Read-Write Lock vs primitive Lock()

Gabriel Genellina gagsl-py2 at
Mon Dec 29 10:52:16 CET 2008

En Mon, 29 Dec 2008 05:56:10 -0200, k3xji <sumerc at> escribió:

> I  am trying to see on which situations does the Read-Write Lock
> performs better on primitive Lock() itself. Below is the code I am
> using to test the performance:
> import threading
> import locks
> import time
> class mylock(object):

(I'm not convinced your lock is correct)

> #GLOBAL_LOCK = locks.ReadWriteLock()
> GLOBAL_LOCK = threading.Lock()
> #GLOBAL_LOCK = mylock()

Only one writer? If this is always the case, you don't need a lock at all.

> class wthread(threading.Thread):
>     def run(self):
>             try:
>                 #GLOBAL_LOCK.acquireWrite()
>                 #GLOBAL_LOCK.acquire_write()
>                 GLOBAL_LOCK.acquire()
>                 for i in range(GLOBAL_LOOP_COUNT):
>                     GLOBAL_VAR = 4
>             finally:
>                 #GLOBAL_LOCK.release_write()
>                 GLOBAL_LOCK.release()

Note that the thread acquires the lock ONCE, repeats several thousand
times an assignment to a *local* variable called GLOBAL_VAR (!), finally
releases the lock and exits. As every thread does the same, they just run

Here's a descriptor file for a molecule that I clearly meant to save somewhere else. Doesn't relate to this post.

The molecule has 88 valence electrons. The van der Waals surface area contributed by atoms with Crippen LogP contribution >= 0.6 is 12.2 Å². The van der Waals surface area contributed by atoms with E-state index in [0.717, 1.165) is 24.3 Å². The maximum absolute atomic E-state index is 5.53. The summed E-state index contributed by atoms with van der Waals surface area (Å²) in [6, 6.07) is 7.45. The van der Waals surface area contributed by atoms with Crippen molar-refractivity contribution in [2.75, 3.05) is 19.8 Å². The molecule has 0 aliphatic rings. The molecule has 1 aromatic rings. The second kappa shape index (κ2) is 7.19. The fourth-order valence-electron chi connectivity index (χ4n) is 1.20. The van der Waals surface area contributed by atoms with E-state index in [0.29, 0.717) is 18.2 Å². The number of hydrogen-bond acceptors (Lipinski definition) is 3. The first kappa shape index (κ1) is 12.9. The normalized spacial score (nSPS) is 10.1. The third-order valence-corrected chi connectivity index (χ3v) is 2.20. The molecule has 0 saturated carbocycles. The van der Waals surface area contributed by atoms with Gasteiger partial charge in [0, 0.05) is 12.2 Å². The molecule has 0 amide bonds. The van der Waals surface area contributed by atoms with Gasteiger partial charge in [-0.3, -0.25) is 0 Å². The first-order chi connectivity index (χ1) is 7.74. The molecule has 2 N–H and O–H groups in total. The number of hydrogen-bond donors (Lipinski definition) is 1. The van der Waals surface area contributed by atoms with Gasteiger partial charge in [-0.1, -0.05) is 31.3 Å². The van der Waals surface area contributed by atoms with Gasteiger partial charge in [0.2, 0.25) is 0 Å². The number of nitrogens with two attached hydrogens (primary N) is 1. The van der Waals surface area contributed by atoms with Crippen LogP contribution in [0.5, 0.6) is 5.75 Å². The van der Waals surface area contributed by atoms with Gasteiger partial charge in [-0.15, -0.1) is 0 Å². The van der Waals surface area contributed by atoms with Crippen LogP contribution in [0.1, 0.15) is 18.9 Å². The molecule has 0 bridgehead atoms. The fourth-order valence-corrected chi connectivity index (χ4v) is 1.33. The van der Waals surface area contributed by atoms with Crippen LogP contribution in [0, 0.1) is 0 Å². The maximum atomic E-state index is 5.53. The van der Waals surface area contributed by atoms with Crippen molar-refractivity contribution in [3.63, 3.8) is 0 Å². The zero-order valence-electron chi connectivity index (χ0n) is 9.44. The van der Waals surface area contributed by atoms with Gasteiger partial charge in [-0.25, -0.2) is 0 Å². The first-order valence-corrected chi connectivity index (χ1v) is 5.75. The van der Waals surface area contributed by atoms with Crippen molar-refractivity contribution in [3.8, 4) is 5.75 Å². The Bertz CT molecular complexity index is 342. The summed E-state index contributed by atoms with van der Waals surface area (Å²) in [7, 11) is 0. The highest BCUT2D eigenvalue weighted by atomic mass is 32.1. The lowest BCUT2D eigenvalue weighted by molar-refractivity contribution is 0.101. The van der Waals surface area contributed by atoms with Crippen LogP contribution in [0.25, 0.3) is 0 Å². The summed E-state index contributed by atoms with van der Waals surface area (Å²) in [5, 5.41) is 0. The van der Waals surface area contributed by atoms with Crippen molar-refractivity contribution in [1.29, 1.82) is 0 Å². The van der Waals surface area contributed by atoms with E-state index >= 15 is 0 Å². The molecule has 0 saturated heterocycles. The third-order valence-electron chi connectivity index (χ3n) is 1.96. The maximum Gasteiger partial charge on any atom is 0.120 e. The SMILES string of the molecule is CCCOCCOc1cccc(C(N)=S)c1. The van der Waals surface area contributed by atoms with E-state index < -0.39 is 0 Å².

one after another, they never have a significant overlap.

Also, you should acquire the lock *before* the try block (you have to
ensure that, *after* acquiring the lock, it is always released; such
requisite does not apply *before* acquiring the lock)

I'd test again with something like this:

class wthread(threading.Thread):
      def run(self):
          global GLOBAL_VAR
          for i in xrange(GLOBAL_LOOP_COUNT):
                  GLOBAL_VAR += 1

> class rthread(threading.Thread):
>     def run(self):
>             try:
>                 #GLOBAL_LOCK.acquireRead()
>                 #GLOBAL_LOCK.acquire_read()
>                 GLOBAL_LOCK.acquire()
>                 for i in range(GLOBAL_LOOP_COUNT):
>                     GLOBAL_VAR = 3
>             finally:
>                 #GLOBAL_LOCK.release_read()
>                 GLOBAL_LOCK.release()

Hmmm, it's a reader but attempts to modify the value?
You don't have to protect a read operation on a global variable - so a
lock isn't required here.

> What I am doing is: I am creating multiple readers and try to do
> something. I had assumed that with using primitive Lock() on the above
> situation, it will create a bottleneck on the rthreads. But the
> numbers indicate that there are no difference at all. I had
> implemented my own READ-WRIET lock as can be seen above mylock and
> also used the one here:

I hope you now understand why you got the same numbers always.

Gabriel Genellina

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